All-female selective living group Illyria is working to strengthen its campus presence after its founding last semester.

Approved in April, Illyria focuses on empowering and establishing a safe space for female students. Juniors Lindsey Snyder, Ann Marie Guzzi and Lauren Anders created Illyria because of concerns about the inequalities women experience on campus. Guzzi explained that Illyria is providing female students with an alternative to Greek life.

“We wanted to create a space for women at Duke where we are fully empowered in all spheres of our life,” she wrote in an email. “There is a gendered power dynamic in the social scene at many colleges—especially those with Greek life.”

Snyder noted that while there are other campus organizations that help women academically and emotionally, such as Baldwin Scholars and the Women’s Center, Illyria serves a different function.

“[The founders] and many I’ve talked to have yet to see an organization that comprehensively kind of empowers the multifaceted women that are at Duke,” Snyder said.

As an SLG, Illyria can serve alcohol at its events, a right that is prohibited for sororities nationwide.

Snyder acknowledged the ability of sororities to empower its members but noted that “there’s just restrictions that inherently put women at a disadvantaged position.”

Guzzi stressed the importance of women fighting for gender equality in social spheres, noting that sexual assault rates drop when social events are hosted by women. She cited Dartmouth sorority Sigma Delta, which split from the national Sigma Kappa organization, as an example of “bringing the party into our own environment.”

The group is making a name for itself among undergraduates because of its unique offerings.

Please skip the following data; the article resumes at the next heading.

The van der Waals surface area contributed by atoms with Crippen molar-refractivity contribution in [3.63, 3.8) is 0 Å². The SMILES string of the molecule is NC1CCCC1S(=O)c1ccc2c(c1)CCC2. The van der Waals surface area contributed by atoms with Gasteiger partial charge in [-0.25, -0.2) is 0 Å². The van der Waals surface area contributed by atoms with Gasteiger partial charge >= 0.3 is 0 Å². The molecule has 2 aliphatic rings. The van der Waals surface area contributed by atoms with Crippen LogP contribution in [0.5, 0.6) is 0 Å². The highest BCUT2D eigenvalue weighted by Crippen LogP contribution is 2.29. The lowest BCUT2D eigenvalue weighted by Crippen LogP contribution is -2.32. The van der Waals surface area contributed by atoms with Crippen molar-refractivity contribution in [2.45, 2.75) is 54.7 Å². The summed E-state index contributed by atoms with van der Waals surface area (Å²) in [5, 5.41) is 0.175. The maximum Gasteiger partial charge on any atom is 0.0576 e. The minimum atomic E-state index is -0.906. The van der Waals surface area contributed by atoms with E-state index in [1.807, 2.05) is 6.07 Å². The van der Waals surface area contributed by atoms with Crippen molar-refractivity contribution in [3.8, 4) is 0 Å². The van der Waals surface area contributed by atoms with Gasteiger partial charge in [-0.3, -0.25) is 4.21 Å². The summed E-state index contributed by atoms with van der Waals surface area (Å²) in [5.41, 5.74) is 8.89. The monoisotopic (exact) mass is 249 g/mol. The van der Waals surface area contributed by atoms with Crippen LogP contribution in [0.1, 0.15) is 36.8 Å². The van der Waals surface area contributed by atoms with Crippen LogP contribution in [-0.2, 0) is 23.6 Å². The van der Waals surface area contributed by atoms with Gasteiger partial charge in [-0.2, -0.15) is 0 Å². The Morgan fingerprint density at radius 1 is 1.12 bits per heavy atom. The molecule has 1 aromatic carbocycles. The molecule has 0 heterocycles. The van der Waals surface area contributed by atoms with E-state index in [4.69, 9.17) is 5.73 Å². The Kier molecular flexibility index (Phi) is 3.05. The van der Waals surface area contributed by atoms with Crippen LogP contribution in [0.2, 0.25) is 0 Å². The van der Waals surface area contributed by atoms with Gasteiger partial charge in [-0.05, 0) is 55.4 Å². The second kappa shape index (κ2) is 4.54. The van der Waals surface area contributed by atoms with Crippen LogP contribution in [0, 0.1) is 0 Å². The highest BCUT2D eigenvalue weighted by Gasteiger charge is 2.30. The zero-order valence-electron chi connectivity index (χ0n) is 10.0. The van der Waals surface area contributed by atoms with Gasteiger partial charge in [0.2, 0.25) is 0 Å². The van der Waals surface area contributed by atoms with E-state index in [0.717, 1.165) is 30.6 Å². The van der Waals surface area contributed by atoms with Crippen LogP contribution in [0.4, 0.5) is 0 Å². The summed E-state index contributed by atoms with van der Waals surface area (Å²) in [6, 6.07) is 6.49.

Senior Susie Xu compared Illyria to a female version of Wayne Manor, an all-male selective living group.

“I think it’s unfair that women aren’t allowed to serve their own alcohol [in sororities], because I think it does become dangerous,” she said. “By having control over what we can serve, that further protects [women].”

Julia Wohl, sophomore and vice president of outreach for Illyria, said that having the right to serve alcohol allows Illyria to offer a more complete college experience while being on the same playing field as fraternities or other SLGs.

Illyria currently has about 60 members, and half are also in sororities. Wohl explained that the girls’ experiences in sororities helped them to realize the need for a female space.

Since the start of the semester, Illyria has begun several initiatives, including a speaker series focusing on female empowerment.

On Tuesday, Stephanie Pickett, director of the Women's Center, discussed female leadership and gender disparity on campus.

“[Female communities] are an empowering environment…that will allow [women] to feel more comfortable and exercise greater responsibility," she said.

Pickett also spoke about the importance of challenging a male-dominant campus culture.

“[A female community] is incredibly important to develop community, to develop relationship, to develop purpose, to have some ownership of their own social scene in a way that’s often not afforded just based on the way this culture is set up,” Pickett said.

Illyria is also looking to collaborate with other organizations—such as the Baldwin Scholars, the Penny Pilgram George Women’s Leadership Initiative and Greek organizations—to extend its reach, Synder said.

She added that Illyria hopes to secure its own housing block for the 2017 Fall semester, and Wohl noted that the SLG wants to increase its diversity.

“I think our reputation still hasn't been set yet,” Guzzi wrote. “I hope that years down the road, people know Illyria as a group of strong, motivated and accepting women who actively help bring together all aspects of the feminine identity, and change the general perception of what it means to be a feminist.”